Driving in Connecticut, it would seem, might soon require more than a driver's license and insurance. Many drivers it appears would do well to get some therapy for anger management. A new study conducted by the AAA Foundation for Traffic Safety revealed 80 percent of drivers express some form of "significant" anger, aggression or outright road rage while driving.
Perhaps the most disturbing finding is the fact that some 8 million drivers in the U.S. admitted to engaging in acts of road rage most would consider extreme. This includes actions like getting out of a vehicle to confront another driver or intentionally slamming into another motorist, pedestrian or bicyclist.
Here's the truth of the matter: Other drivers are annoying. Some drive inconsiderately. Most don't drive defensively. They often aren't paying attention. But you combine this with other stresses inherent in daily life and people's reaction to those annoyances is out-sized — and dangerous. Lashing out in the heat of the moment isn't just poor decision-making. It's potentially deadly.
Study authors in the course of this survey learned that:
- 51 percent of drivers admitted to purposely tailgating. That amounts to 104 drivers nationwide.
- 47 percent of drivers - or about 95 million - admit to yelling at another driver.
- 33 percent of all motorists - or about 67 million - admit to making angry gestures.
- A quarter of drivers say they intentionally blocked another vehicle from changing lanes.
- Nearly 5 percent said they had gotten out of a vehicle to confront another driver. That's 7.6 million drivers who admitted to doing this.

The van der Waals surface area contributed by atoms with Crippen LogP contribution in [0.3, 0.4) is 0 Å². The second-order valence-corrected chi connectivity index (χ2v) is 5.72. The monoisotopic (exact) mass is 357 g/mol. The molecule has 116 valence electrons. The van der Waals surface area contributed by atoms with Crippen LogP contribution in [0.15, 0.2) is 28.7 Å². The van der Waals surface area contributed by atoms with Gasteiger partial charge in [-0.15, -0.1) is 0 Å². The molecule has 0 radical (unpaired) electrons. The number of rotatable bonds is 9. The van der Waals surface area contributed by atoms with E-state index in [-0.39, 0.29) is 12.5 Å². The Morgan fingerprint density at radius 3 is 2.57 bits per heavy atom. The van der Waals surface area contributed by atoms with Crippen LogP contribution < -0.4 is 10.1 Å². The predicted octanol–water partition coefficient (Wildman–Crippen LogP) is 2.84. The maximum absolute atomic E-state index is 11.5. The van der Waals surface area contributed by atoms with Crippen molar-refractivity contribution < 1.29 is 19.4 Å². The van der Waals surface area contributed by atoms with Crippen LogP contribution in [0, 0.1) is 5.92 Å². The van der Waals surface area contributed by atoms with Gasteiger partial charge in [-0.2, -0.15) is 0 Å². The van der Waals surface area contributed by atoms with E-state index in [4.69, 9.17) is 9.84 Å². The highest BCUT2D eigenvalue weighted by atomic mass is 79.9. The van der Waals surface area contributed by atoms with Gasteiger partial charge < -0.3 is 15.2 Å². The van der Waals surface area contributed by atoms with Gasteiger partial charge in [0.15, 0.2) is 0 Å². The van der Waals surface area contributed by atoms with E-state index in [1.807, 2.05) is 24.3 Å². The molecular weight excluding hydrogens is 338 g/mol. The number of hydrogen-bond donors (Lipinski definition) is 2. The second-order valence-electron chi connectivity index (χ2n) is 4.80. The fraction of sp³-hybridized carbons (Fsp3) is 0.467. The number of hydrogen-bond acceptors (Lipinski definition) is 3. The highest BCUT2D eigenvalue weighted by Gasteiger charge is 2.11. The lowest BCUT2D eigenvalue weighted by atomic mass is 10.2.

- Intentionally ramming or bumping into another vehicle - 3 percent of drivers copped to this. That's 5.7 million nationally.
Two-thirds of survey respondents said it was their view that aggressive driving is a bigger issue now than it was just three years ago. Ninety percent of all drivers said aggression behind the wheel is a sizable threat to their personal safety. Yet so many personally do this.
Recently in Connecticut, ABC 7 News reported police were searching for a man in West Hartford who was caught on camera swinging a crowbar at another driver's car in an apparent incident of road rage. Investigators say the woman filming the incident had been driving her vehicle in West Hartford on a recent Wednesday afternoon when she drove too close to the edge of the road and splashed water on a pedestrian. That man then got into his vehicle nearby and chased the woman for nearly a mile before cutting her off, getting out of his vehicle and approaching her vehicle with a crowbar. He then allegedly proceeded to pummel the vehicle with the crowbar.
The woman was not injured, but her vehicle sustained damage to the hood, headlight and rear passenger tail light. Authorities say the woman was able to get a clear picture of the alleged perpetrator, so they are confident an arrest will be made.
In terms of insurance coverage in road rage incidents, this can be more complicated than you might think. Auto insurance policies typically will not cover injuries suffered as a result of intentional acts of wrongdoing. So if another driver purposely hits your vehicle and causes you to suffer injuries, you may be somewhat limited in the type of damages you can seek.
It's important to discuss your options with an experienced Hartford car accident lawyer.